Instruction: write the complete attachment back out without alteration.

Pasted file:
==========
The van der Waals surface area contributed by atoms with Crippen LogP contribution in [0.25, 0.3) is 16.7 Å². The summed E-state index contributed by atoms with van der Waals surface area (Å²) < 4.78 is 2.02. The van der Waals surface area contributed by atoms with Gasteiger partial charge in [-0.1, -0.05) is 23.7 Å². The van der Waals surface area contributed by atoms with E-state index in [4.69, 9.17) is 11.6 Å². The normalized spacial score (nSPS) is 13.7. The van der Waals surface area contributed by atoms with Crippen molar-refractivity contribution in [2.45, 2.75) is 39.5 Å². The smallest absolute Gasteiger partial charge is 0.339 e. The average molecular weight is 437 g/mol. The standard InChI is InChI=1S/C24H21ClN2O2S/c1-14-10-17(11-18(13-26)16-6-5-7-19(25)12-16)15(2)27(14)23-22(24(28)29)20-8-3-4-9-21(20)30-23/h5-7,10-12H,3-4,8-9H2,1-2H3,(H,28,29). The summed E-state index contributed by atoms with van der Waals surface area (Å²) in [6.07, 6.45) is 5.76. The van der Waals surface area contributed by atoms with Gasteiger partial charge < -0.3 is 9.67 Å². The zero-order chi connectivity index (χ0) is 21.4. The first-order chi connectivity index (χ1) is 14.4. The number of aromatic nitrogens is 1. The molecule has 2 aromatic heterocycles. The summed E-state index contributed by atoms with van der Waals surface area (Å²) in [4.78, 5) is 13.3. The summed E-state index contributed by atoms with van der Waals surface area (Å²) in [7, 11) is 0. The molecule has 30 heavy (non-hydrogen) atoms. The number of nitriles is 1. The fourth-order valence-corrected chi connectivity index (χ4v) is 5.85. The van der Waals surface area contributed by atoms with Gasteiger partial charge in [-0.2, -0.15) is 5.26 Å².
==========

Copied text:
The van der Waals surface area contributed by atoms with Crippen LogP contribution in [0.25, 0.3) is 16.7 Å². The summed E-state index contributed by atoms with van der Waals surface area (Å²) < 4.78 is 2.02. The van der Waals surface area contributed by atoms with Gasteiger partial charge in [-0.1, -0.05) is 23.7 Å². The van der Waals surface area contributed by atoms with E-state index in [4.69, 9.17) is 11.6 Å². The normalized spacial score (nSPS) is 13.7. The van der Waals surface area contributed by atoms with Crippen molar-refractivity contribution in [2.45, 2.75) is 39.5 Å². The smallest absolute Gasteiger partial charge is 0.339 e. The average molecular weight is 437 g/mol. The standard InChI is InChI=1S/C24H21ClN2O2S/c1-14-10-17(11-18(13-26)16-6-5-7-19(25)12-16)15(2)27(14)23-22(24(28)29)20-8-3-4-9-21(20)30-23/h5-7,10-12H,3-4,8-9H2,1-2H3,(H,28,29). The summed E-state index contributed by atoms with van der Waals surface area (Å²) in [6.07, 6.45) is 5.76. The van der Waals surface area contributed by atoms with Gasteiger partial charge < -0.3 is 9.67 Å². The zero-order chi connectivity index (χ0) is 21.4. The first-order chi connectivity index (χ1) is 14.4. The number of aromatic nitrogens is 1. The molecule has 2 aromatic heterocycles. The summed E-state index contributed by atoms with van der Waals surface area (Å²) in [4.78, 5) is 13.3. The summed E-state index contributed by atoms with van der Waals surface area (Å²) in [7, 11) is 0. The molecule has 30 heavy (non-hydrogen) atoms. The number of nitriles is 1. The fourth-order valence-corrected chi connectivity index (χ4v) is 5.85. The van der Waals surface area contributed by atoms with Gasteiger partial charge in [-0.2, -0.15) is 5.26 Å².